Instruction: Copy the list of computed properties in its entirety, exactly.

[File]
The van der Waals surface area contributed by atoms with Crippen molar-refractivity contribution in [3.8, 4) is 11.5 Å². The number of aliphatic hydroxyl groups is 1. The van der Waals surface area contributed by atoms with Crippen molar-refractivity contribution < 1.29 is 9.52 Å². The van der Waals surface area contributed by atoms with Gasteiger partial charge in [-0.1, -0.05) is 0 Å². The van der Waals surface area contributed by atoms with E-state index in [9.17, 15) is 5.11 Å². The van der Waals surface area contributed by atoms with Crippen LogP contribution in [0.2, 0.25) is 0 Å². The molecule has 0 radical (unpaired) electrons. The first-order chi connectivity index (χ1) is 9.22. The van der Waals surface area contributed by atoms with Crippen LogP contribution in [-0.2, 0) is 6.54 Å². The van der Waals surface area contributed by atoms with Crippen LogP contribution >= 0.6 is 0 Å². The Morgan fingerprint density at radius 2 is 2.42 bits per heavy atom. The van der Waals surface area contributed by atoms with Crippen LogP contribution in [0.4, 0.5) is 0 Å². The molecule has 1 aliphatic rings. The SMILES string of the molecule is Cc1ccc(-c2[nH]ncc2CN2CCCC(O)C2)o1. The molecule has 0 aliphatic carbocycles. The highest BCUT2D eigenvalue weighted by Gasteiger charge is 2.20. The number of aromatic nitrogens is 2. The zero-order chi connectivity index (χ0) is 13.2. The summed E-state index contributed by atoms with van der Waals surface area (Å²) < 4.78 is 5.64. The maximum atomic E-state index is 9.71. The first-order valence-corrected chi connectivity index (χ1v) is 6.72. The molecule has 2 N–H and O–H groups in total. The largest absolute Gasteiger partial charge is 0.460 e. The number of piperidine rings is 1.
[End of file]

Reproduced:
The van der Waals surface area contributed by atoms with Crippen molar-refractivity contribution in [3.8, 4) is 11.5 Å². The number of aliphatic hydroxyl groups is 1. The van der Waals surface area contributed by atoms with Crippen molar-refractivity contribution < 1.29 is 9.52 Å². The van der Waals surface area contributed by atoms with Gasteiger partial charge in [-0.1, -0.05) is 0 Å². The van der Waals surface area contributed by atoms with E-state index in [9.17, 15) is 5.11 Å². The van der Waals surface area contributed by atoms with Crippen LogP contribution in [0.2, 0.25) is 0 Å². The molecule has 0 radical (unpaired) electrons. The first-order chi connectivity index (χ1) is 9.22. The van der Waals surface area contributed by atoms with Crippen LogP contribution in [-0.2, 0) is 6.54 Å². The van der Waals surface area contributed by atoms with Crippen LogP contribution >= 0.6 is 0 Å². The Morgan fingerprint density at radius 2 is 2.42 bits per heavy atom. The van der Waals surface area contributed by atoms with Crippen LogP contribution in [0.4, 0.5) is 0 Å². The molecule has 1 aliphatic rings. The SMILES string of the molecule is Cc1ccc(-c2[nH]ncc2CN2CCCC(O)C2)o1. The molecule has 0 aliphatic carbocycles. The highest BCUT2D eigenvalue weighted by Gasteiger charge is 2.20. The number of aromatic nitrogens is 2. The zero-order chi connectivity index (χ0) is 13.2. The summed E-state index contributed by atoms with van der Waals surface area (Å²) < 4.78 is 5.64. The maximum atomic E-state index is 9.71. The first-order valence-corrected chi connectivity index (χ1v) is 6.72. The molecule has 2 N–H and O–H groups in total. The largest absolute Gasteiger partial charge is 0.460 e. The number of piperidine rings is 1.